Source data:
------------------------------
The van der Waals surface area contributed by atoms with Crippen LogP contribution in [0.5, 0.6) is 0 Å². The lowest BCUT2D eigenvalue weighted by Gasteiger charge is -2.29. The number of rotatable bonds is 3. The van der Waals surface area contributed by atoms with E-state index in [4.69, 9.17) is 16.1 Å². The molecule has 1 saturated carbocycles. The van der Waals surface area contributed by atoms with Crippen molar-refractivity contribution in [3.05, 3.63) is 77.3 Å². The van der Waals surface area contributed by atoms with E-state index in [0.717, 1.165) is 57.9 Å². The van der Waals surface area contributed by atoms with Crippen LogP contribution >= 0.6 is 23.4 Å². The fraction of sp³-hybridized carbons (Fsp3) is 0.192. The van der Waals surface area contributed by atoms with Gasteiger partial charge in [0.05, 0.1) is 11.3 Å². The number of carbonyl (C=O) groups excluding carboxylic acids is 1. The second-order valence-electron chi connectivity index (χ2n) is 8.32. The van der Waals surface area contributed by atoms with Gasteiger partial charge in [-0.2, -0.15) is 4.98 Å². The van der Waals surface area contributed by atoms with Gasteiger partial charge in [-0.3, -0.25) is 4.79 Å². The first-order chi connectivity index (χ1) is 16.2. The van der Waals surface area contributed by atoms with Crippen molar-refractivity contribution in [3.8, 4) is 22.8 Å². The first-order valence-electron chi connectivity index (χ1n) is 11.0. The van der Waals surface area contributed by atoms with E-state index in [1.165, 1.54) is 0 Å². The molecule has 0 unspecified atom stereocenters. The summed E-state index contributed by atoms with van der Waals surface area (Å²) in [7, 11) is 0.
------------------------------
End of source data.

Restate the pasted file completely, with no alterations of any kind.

The van der Waals surface area contributed by atoms with Crippen LogP contribution in [0.5, 0.6) is 0 Å². The lowest BCUT2D eigenvalue weighted by Gasteiger charge is -2.29. The number of rotatable bonds is 3. The van der Waals surface area contributed by atoms with E-state index in [4.69, 9.17) is 16.1 Å². The molecule has 1 saturated carbocycles. The van der Waals surface area contributed by atoms with Crippen molar-refractivity contribution in [3.05, 3.63) is 77.3 Å². The van der Waals surface area contributed by atoms with E-state index in [0.717, 1.165) is 57.9 Å². The van der Waals surface area contributed by atoms with Crippen LogP contribution >= 0.6 is 23.4 Å². The fraction of sp³-hybridized carbons (Fsp3) is 0.192. The van der Waals surface area contributed by atoms with Gasteiger partial charge in [0.05, 0.1) is 11.3 Å². The number of carbonyl (C=O) groups excluding carboxylic acids is 1. The second-order valence-electron chi connectivity index (χ2n) is 8.32. The van der Waals surface area contributed by atoms with Gasteiger partial charge in [-0.2, -0.15) is 4.98 Å². The van der Waals surface area contributed by atoms with Gasteiger partial charge in [-0.3, -0.25) is 4.79 Å². The first-order chi connectivity index (χ1) is 16.2. The van der Waals surface area contributed by atoms with Crippen molar-refractivity contribution in [3.8, 4) is 22.8 Å². The first-order valence-electron chi connectivity index (χ1n) is 11.0. The van der Waals surface area contributed by atoms with E-state index in [1.165, 1.54) is 0 Å². The molecule has 0 unspecified atom stereocenters. The summed E-state index contributed by atoms with van der Waals surface area (Å²) in [7, 11) is 0.